Surprise: There isn’t a lot of public backlash against some of Seattle’s densest areas getting denser.
Monday night’s public hearing on a proposed upzone with mandatory housing affordability (MHA) requirements had 60 people signed up for public comment—and nobody outrightly opposed the policy, recommended by the Housing Affordability and Livability Agenda (HALA).
The majority testified in support of the policy. The first comment came from a member of the blind community who “enthusiastically voiced [his] support”: “For the blind to have access to buses and trains with literally make or break the quality of life for the blind.”
“For people who would be concerned about views,” he continued, “Go find a blind person ... Go tell him or her there shouldn’t be more affordable housing because someone wants to stare out their window."
One self-identified single-family homeowner within the upzone told Council, “please, knock down my house” and “eliminate parking requirements.” A Belltown resident says that while he’s bummed to lose his views, he’s excited to have more neighbors.
Still, much of the public comment was pro-with-reservations. Overwhelmingly, when people had concerns, it was that affordable housing mandates currently in the plan—anywhere from 3 to 11 percent—weren’t high enough.
Sightline’s Dan Bertolet, in his comment to the Council, testified that the current plan gets the delicate balance required for MHA exactly right. Bertolet has voiced his concerns about this in the past.
Emily Alvarado of the Office of Housing noted that they expect most downtown development to choose the option to pay into an affordable housing fund rather than include the affordable housing in their developments.
A few others had “livability” concerns. One Escala resident who has been outspoken against MHA before said he was concerned about “building girth,” but didn’t oppose the policy on a top level. A few other residents echoed his concerns, worried about thicker buildings blocking access to light.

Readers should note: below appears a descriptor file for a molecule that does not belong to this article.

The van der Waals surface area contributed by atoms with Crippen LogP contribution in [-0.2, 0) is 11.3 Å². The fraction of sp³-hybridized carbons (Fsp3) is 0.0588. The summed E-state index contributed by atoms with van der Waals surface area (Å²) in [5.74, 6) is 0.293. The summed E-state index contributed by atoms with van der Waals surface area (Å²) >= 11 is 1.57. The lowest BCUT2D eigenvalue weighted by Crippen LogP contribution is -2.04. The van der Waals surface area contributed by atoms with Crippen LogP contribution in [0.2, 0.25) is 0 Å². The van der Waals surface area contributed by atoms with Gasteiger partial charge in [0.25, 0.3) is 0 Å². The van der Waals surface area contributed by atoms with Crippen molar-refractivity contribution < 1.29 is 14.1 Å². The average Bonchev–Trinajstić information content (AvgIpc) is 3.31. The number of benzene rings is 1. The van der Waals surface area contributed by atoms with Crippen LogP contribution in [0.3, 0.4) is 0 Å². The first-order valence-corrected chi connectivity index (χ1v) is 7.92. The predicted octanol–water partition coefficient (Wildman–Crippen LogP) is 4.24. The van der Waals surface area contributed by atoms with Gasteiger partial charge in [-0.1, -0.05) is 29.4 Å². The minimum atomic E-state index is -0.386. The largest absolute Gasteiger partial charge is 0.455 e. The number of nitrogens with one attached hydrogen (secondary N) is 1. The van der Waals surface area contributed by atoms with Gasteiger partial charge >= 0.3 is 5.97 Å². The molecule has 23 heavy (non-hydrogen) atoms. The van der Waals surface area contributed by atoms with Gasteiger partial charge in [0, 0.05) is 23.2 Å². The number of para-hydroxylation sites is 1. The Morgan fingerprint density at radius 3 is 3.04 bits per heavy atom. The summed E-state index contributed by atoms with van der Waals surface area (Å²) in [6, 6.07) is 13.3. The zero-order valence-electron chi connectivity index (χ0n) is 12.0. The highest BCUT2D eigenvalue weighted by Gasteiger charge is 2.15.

Sam Assefa of the Office of Planning and Community Development, who gave a similar presentation to the one given in committee last week, noted that after public input, they took away some parts of the proposal where buildings would get extra width, for example, and exempted some historic districts from the rezone.
In some areas of Downtown where there’s no height cap to raise, some additional width would still be given. Commercial buildings would be given additional floor area ratio.
Residential buildings, as with the University District rezone, would gain extra height, ranging from 10 extra feet where the limit is currently 85 to 50 extra feet in zones with a 500 foot limit.
The hearing also had heavy institutional, neighborhood, and nonprofit support: Representatives from the South Lake Union Community Council, Plymouth Housing Group, Seattle Tech 4 Housing, Downtown Seattle Association, Transportation Choices Coalition, Cascade Bicycle Club, and others spoke in favor.
Naturally, the HALA-boosting coalition Seattle for Everyone was there handing out signs and buttons.
The Seattle City Council Planning, Land Use, and Zoning Committee hasn’t made any modifications to the policy, but expect to present amendments at their next meeting on March 21.
After the rezone ordinance passes committee, it will move to full council for a vote.